AutoGuide Answers: What Car Thing Do You Want to Do Before You Die?


Bucket list items can be simple or complex, or, in our case, related to four wheels and the desire for the open road.

Here’s what automotive activity each of our editors want to do before they die (which hopefully isn’t soon).

Goodwood Festival of Speed – Mike Schlee, Road Test Editor:


My bucket list item would be to run a vehicle up the hill at the Goodwood Festival of Speed. Easily the best collection of legendary machinery both past and present, the Goodwood Festival of Speed is a car lover’s dream. Not only is there a massive array of iconic, rare and expensive cars on display, but they’re actually driven at speed up the hill climb course.

To be able to pilot something up the same hill that has seen nearly every historic F1, rally and supercar would be immense. Even if all I was trusted with was a golf cart, that would still be massively insane.

Restore an Old Car – Jodi Lai, Managing Editor


I want to buy a derelict old car and restore it before taking it on a long road trip. The thing is, I can’t wrench at all, so this will be a long, stressful experience that I’m sure will be filled with frustrated late nights, blood, sweat and maybe even some tears. The dream find would be an old BMW 2002 Tii that I can restore to its former glory, but I’d be happy with even a Chevy Bel Air or some other vintage American car from the 1950s or ’60s. I’ll have to learn to wrench and find somebody who is skillful and might be patient enough to teach me …. Hi, Craig Cole!

ALSO SEE: AutoGuide Answers: Our Picks for Future Collectible Cars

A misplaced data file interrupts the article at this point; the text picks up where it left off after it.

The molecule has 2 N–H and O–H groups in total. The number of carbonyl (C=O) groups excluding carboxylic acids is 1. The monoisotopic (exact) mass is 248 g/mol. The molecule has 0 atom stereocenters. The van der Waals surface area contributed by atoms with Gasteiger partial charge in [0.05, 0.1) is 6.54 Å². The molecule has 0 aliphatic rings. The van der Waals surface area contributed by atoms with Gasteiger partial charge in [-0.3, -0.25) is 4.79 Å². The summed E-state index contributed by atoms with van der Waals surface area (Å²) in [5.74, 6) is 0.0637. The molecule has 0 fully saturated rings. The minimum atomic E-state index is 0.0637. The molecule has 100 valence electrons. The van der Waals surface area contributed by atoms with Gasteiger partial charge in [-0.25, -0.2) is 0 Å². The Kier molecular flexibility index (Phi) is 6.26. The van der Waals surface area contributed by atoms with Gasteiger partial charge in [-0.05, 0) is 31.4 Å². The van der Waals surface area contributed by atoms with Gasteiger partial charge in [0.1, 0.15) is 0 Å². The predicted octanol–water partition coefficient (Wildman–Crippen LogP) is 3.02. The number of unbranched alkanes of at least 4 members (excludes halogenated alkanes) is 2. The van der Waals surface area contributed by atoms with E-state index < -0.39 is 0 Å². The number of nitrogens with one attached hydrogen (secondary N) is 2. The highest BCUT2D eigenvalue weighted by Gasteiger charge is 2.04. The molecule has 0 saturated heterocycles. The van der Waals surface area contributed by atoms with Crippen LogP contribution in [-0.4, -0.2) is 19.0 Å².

Route 66 like I was in ’66 – Craig Cole, Associate Editor


Of all the things I’d like to do, there’s just one that stands above the rest.

I want to retrace Route 66 in a vintage car, stitching together the fractured remnants of this hallowed asphalt ribbon. Often referred to as the “mother road,” it was America’s most iconic thoroughfare for decades until the interstate highway ultimately put it out of business in the 1980s.

And what a drive this would be! Route 66 runs all the way from Chicago, Illinois, to the Golden State, where it dumps you into the Pacific Ocean at Santa Monica’s famous pier, a distance of nearly 2,500 miles spread across eight of our united states. What could be cooler than retracing this famous highway, checking out historical attractions along the way, digesting the miles with a side-valve V8 pushing you ever closer to the horizon? Nothing, that’s what.

Electric Road Trip With All The Stops – Sami Haj-Assaad, Features Editor


I’d like to do an all-electric road trip across the nation. I don’t care if it’s in a Model S, or a BMW i3 or even a Nissan Leaf, I just want to take the trip, and it’s not out of some “raising-awareness-for-green-cars” mentality either.

See, with how fuel efficient cars have become, I feel like I don’t stop and take in my surroundings when taking a road trip. Instead, I just spend five minutes after 500 miles to fill up a car and then I’m onto the highway again to the next fill up. Electric cars need much more than just five minutes to charge and during that time, I can be a tourist and learn more and explore a city on foot. Or I could take in the local eats. Or hit the dancefloor with my dance shoes. Basically, it’s a recess for the trip. It might take a long time, but sometimes the longer route is the best one.

ALSO SEE: AutoGuide Answers: Features We Feel Guilty for Loving

Dakar Dune Bashing – Stephen Elmer, News Editor


After laying eyes on those goliath trucks hurtling through the endless desert at top speed as a kid, I knew that it’s something I needed to do. Racing a T4-class truck at the Dakar rally is the epitome of my automotive dreams, combining my love for speed, off-road racing and driving massive vehicles.

Weighing at least 7,716 lbs, there is nothing more amazing than the sheer power such a big vehicle has. And there is something about the unpredictability of off-road racing, especially somewhere as wild as South America, that has always drawn me in.

Sign me up!

Crest the Corkscrew – Jason Siu, News Editor


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